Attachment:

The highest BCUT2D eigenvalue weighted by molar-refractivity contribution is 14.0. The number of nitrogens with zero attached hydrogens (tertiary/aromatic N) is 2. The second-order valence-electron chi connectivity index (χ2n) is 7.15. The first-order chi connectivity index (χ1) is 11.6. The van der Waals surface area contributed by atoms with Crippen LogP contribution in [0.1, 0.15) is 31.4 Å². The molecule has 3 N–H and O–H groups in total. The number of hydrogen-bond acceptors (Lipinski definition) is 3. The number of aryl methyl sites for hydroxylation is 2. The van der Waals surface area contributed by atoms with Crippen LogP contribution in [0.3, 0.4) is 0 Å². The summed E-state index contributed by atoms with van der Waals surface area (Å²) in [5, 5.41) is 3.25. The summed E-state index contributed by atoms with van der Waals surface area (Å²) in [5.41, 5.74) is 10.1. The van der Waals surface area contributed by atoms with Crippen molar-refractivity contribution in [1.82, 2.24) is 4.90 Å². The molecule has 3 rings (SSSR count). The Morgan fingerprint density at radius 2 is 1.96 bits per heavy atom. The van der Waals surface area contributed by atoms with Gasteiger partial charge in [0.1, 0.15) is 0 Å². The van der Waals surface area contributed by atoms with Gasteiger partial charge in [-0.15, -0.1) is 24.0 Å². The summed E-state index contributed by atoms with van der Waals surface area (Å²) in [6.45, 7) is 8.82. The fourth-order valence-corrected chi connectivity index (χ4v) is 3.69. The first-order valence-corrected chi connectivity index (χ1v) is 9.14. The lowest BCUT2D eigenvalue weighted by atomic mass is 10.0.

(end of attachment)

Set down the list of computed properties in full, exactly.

The highest BCUT2D eigenvalue weighted by molar-refractivity contribution is 14.0. The number of nitrogens with zero attached hydrogens (tertiary/aromatic N) is 2. The second-order valence-electron chi connectivity index (χ2n) is 7.15. The first-order chi connectivity index (χ1) is 11.6. The van der Waals surface area contributed by atoms with Crippen LogP contribution in [0.1, 0.15) is 31.4 Å². The molecule has 3 N–H and O–H groups in total. The number of hydrogen-bond acceptors (Lipinski definition) is 3. The number of aryl methyl sites for hydroxylation is 2. The van der Waals surface area contributed by atoms with Crippen LogP contribution in [0.3, 0.4) is 0 Å². The summed E-state index contributed by atoms with van der Waals surface area (Å²) in [5, 5.41) is 3.25. The summed E-state index contributed by atoms with van der Waals surface area (Å²) in [5.41, 5.74) is 10.1. The van der Waals surface area contributed by atoms with Crippen molar-refractivity contribution in [1.82, 2.24) is 4.90 Å². The molecule has 3 rings (SSSR count). The Morgan fingerprint density at radius 2 is 1.96 bits per heavy atom. The van der Waals surface area contributed by atoms with Gasteiger partial charge in [0.1, 0.15) is 0 Å². The van der Waals surface area contributed by atoms with Gasteiger partial charge in [-0.15, -0.1) is 24.0 Å². The summed E-state index contributed by atoms with van der Waals surface area (Å²) in [6.45, 7) is 8.82. The fourth-order valence-corrected chi connectivity index (χ4v) is 3.69. The first-order valence-corrected chi connectivity index (χ1v) is 9.14. The lowest BCUT2D eigenvalue weighted by atomic mass is 10.0.